11. When you are ready, bring your attention to your left shoulder, silently counting “7.”
  12. Repeat the same process as you did with your right arm.
  13. Now shift your focus to your right hip, and think “6.”  As slowly 9r rapidly as you are comfortable doing, move your focus down through each area of your leg and foot.  When you are ready, move your focus to your left hip, saying to yourself “5,” and do as you did with your right.
  14. Next bring your attention to your abdomen, lower back, buttocks and genitals, with a silent “4.”  You can think of this (or any) area either as a whole, or you can take the time to attend to each part.
  15. Now move to your chest and upper back, saying “3.”  You might find it helpful to pay attention to the feeling of your lungs expanding and collapsing, or to your heart pulsing.
  16. Mentally saying “2,” focus on your neck, throat, jaw, lips, nose, and tongue.  Notice what other areas seem to relax even more as these do.
  17. Now, “1,” bringing your focus to your eyes, ears, forehead, and scalp.   Imagine that, like a whale or dolphin, you have a blow hole at the crown of your head.  Visualize your out-breath going through that hole, carrying all your tension with it.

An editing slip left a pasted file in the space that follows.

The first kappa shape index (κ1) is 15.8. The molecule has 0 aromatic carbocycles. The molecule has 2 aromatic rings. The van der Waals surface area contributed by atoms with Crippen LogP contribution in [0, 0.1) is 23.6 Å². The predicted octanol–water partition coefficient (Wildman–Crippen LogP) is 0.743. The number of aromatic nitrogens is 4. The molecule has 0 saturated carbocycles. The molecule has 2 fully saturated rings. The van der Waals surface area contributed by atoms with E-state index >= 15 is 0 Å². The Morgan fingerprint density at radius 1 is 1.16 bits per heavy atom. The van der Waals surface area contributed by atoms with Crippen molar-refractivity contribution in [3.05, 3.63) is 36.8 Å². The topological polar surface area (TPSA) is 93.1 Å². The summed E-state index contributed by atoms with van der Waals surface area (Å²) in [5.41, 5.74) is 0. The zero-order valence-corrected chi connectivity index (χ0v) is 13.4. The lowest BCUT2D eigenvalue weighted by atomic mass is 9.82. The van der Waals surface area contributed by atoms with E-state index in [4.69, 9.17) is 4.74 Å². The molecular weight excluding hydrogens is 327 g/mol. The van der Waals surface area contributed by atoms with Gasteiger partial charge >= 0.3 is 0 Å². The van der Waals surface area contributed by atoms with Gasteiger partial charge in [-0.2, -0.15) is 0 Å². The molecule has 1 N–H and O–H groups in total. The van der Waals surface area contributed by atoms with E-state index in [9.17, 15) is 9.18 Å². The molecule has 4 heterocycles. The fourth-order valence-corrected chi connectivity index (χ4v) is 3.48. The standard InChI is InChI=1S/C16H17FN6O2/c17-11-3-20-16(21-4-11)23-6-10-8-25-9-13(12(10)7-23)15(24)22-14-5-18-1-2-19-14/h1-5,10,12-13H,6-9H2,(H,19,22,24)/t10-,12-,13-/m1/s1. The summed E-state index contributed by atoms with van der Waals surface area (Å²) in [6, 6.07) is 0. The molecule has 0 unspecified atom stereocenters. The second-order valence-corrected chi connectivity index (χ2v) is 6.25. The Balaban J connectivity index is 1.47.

18. If you are ready, open your eyes and gradually resume your activities.  If you wish, do another cycle.  This exercise is very helpful in preparing for sleep, but can be used whenever you have even just a few minutes when you can be alone, whether sitting or lying down.

 

The Check-In

The Check-In can be used as a check-up or in preparation, as before a meeting or beginning a task which requires concentration.  It can take only 3 to 5 minutes.

Simply sit in a comfortable position.  Close your eyes and bring your attention to your breath, being aware of each in-breath and each out-breath.  Notice whatever you feel in your body, without trying to ‘fix’ it, without judging – just noticing.  Then bring your attention back to your breath.  When you are ready, open your eyes and notice once more what you feel before resuming your task.